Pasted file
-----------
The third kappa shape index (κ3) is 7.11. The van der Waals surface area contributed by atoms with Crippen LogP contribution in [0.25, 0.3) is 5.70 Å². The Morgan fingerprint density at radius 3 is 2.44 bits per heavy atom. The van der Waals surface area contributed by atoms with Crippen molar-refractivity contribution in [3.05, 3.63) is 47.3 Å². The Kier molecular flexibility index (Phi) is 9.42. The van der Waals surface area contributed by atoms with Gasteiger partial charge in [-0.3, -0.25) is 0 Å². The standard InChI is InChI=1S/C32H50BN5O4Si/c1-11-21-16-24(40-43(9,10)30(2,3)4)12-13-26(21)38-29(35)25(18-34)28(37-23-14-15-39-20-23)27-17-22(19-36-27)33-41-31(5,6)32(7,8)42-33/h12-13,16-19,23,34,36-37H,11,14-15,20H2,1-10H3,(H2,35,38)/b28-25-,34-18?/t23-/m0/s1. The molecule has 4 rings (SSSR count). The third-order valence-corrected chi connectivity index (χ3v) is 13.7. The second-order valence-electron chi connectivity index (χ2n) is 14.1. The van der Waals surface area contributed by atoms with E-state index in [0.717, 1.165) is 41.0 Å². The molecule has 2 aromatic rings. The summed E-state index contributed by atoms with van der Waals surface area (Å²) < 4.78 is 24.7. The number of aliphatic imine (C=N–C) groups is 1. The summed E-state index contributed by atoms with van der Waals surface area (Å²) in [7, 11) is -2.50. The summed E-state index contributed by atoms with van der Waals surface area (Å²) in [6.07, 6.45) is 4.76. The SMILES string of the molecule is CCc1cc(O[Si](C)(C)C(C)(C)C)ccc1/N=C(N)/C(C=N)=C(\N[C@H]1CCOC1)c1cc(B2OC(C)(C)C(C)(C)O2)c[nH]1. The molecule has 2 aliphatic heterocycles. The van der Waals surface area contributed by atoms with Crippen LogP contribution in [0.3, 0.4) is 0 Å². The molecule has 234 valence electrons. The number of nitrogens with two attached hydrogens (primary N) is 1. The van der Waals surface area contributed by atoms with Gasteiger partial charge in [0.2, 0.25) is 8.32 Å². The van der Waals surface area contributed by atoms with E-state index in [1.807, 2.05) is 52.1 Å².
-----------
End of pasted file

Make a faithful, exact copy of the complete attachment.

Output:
The third kappa shape index (κ3) is 7.11. The van der Waals surface area contributed by atoms with Crippen LogP contribution in [0.25, 0.3) is 5.70 Å². The Morgan fingerprint density at radius 3 is 2.44 bits per heavy atom. The van der Waals surface area contributed by atoms with Crippen molar-refractivity contribution in [3.05, 3.63) is 47.3 Å². The Kier molecular flexibility index (Phi) is 9.42. The van der Waals surface area contributed by atoms with Gasteiger partial charge in [-0.3, -0.25) is 0 Å². The standard InChI is InChI=1S/C32H50BN5O4Si/c1-11-21-16-24(40-43(9,10)30(2,3)4)12-13-26(21)38-29(35)25(18-34)28(37-23-14-15-39-20-23)27-17-22(19-36-27)33-41-31(5,6)32(7,8)42-33/h12-13,16-19,23,34,36-37H,11,14-15,20H2,1-10H3,(H2,35,38)/b28-25-,34-18?/t23-/m0/s1. The molecule has 4 rings (SSSR count). The third-order valence-corrected chi connectivity index (χ3v) is 13.7. The second-order valence-electron chi connectivity index (χ2n) is 14.1. The van der Waals surface area contributed by atoms with E-state index in [0.717, 1.165) is 41.0 Å². The molecule has 2 aromatic rings. The summed E-state index contributed by atoms with van der Waals surface area (Å²) < 4.78 is 24.7. The number of aliphatic imine (C=N–C) groups is 1. The summed E-state index contributed by atoms with van der Waals surface area (Å²) in [7, 11) is -2.50. The summed E-state index contributed by atoms with van der Waals surface area (Å²) in [6.07, 6.45) is 4.76. The SMILES string of the molecule is CCc1cc(O[Si](C)(C)C(C)(C)C)ccc1/N=C(N)/C(C=N)=C(\N[C@H]1CCOC1)c1cc(B2OC(C)(C)C(C)(C)O2)c[nH]1. The molecule has 2 aliphatic heterocycles. The van der Waals surface area contributed by atoms with Crippen LogP contribution in [0.3, 0.4) is 0 Å². The molecule has 234 valence electrons. The number of nitrogens with two attached hydrogens (primary N) is 1. The van der Waals surface area contributed by atoms with Gasteiger partial charge in [0.2, 0.25) is 8.32 Å². The van der Waals surface area contributed by atoms with E-state index in [1.807, 2.05) is 52.1 Å².